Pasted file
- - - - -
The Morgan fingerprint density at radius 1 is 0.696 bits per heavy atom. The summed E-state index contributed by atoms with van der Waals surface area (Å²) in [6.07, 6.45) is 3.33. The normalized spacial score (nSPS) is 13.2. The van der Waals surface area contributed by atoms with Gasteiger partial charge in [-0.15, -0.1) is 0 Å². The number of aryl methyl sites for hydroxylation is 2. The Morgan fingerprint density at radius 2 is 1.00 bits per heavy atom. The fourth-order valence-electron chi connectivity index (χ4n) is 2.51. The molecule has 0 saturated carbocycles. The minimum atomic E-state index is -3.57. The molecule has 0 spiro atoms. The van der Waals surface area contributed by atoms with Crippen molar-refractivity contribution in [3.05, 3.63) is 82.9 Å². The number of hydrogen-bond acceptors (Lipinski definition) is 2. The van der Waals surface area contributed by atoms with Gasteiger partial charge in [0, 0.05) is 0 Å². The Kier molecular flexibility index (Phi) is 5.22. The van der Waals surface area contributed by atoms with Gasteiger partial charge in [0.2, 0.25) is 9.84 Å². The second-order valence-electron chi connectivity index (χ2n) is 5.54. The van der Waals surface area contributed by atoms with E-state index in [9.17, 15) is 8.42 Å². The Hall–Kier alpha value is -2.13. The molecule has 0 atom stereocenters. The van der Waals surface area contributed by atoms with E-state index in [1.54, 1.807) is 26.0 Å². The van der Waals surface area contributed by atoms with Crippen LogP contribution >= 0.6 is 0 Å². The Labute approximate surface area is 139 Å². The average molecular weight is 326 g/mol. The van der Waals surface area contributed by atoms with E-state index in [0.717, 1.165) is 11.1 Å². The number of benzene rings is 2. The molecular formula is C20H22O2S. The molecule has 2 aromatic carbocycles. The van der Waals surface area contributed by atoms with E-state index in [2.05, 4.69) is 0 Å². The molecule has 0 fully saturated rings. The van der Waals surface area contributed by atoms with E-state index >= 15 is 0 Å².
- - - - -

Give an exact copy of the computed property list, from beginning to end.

The Morgan fingerprint density at radius 1 is 0.696 bits per heavy atom. The summed E-state index contributed by atoms with van der Waals surface area (Å²) in [6.07, 6.45) is 3.33. The normalized spacial score (nSPS) is 13.2. The van der Waals surface area contributed by atoms with Gasteiger partial charge in [-0.15, -0.1) is 0 Å². The number of aryl methyl sites for hydroxylation is 2. The Morgan fingerprint density at radius 2 is 1.00 bits per heavy atom. The fourth-order valence-electron chi connectivity index (χ4n) is 2.51. The molecule has 0 saturated carbocycles. The minimum atomic E-state index is -3.57. The molecule has 0 spiro atoms. The van der Waals surface area contributed by atoms with Crippen molar-refractivity contribution in [3.05, 3.63) is 82.9 Å². The number of hydrogen-bond acceptors (Lipinski definition) is 2. The van der Waals surface area contributed by atoms with Gasteiger partial charge in [0, 0.05) is 0 Å². The Kier molecular flexibility index (Phi) is 5.22. The van der Waals surface area contributed by atoms with Gasteiger partial charge in [0.2, 0.25) is 9.84 Å². The second-order valence-electron chi connectivity index (χ2n) is 5.54. The van der Waals surface area contributed by atoms with E-state index in [9.17, 15) is 8.42 Å². The Hall–Kier alpha value is -2.13. The molecule has 0 atom stereocenters. The van der Waals surface area contributed by atoms with E-state index in [1.54, 1.807) is 26.0 Å². The van der Waals surface area contributed by atoms with Crippen LogP contribution >= 0.6 is 0 Å². The Labute approximate surface area is 139 Å². The average molecular weight is 326 g/mol. The van der Waals surface area contributed by atoms with E-state index in [0.717, 1.165) is 11.1 Å². The number of benzene rings is 2. The molecular formula is C20H22O2S. The molecule has 2 aromatic carbocycles. The van der Waals surface area contributed by atoms with E-state index in [2.05, 4.69) is 0 Å². The molecule has 0 fully saturated rings. The van der Waals surface area contributed by atoms with E-state index >= 15 is 0 Å².